The point, which, being indivisible, is by that very fact without extension, that is, spatially null, but which, as we (Guenon) have explained elsewhere, is nonetheless the very principle of all extension.
For Guenon, Zeno of Elea's arguments are against atomism and indeed, they prove that without continuity there would be no possible motion.
It is this very conception of motion that is in error, for it amounts in short to regarding the continuous as if it were composed of points, or of final, indivisible elements, like the notion according to which bodies are composed of atoms; and this would amount to saying that in reality there is no continuity, for whether it is a question of points or atoms, these final elements can only be discontinuous.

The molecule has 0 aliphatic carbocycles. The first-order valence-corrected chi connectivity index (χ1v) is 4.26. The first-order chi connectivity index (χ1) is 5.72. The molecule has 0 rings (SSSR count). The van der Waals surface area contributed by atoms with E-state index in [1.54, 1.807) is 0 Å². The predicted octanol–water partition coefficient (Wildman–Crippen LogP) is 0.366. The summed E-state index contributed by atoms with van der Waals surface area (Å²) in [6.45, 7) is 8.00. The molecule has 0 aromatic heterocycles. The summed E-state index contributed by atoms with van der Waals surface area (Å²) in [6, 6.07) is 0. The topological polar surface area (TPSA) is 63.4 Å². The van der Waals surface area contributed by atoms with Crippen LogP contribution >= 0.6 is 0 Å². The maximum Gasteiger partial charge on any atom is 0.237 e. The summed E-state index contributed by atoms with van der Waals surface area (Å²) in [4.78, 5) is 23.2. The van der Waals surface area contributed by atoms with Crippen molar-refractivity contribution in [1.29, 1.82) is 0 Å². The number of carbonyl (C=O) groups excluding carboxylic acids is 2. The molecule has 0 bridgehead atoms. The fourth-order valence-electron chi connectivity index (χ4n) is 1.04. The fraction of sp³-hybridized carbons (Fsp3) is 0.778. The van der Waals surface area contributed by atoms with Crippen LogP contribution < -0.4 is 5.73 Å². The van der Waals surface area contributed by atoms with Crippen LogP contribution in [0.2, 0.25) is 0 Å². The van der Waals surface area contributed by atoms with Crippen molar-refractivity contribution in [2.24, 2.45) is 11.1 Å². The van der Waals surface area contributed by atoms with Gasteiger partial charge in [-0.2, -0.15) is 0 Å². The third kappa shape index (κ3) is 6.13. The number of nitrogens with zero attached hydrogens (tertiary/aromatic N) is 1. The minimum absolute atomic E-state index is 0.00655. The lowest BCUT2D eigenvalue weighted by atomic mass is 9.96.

And, "The possibility of motion presupposes the union, or rather the combination, of both temporal and spatial continuity."
We consider Guenon as an important and prominent example of thinkers who tried to remind people of the traditional metaphysical ideas. This metaphysical perspective does not share the modern tendency to attribute more importance to the practical applications of science than to science itself. This perspective attempts to link science back to principles of a higher order so that a particular science can be used as a support for elevating oneself to a higher knowledge.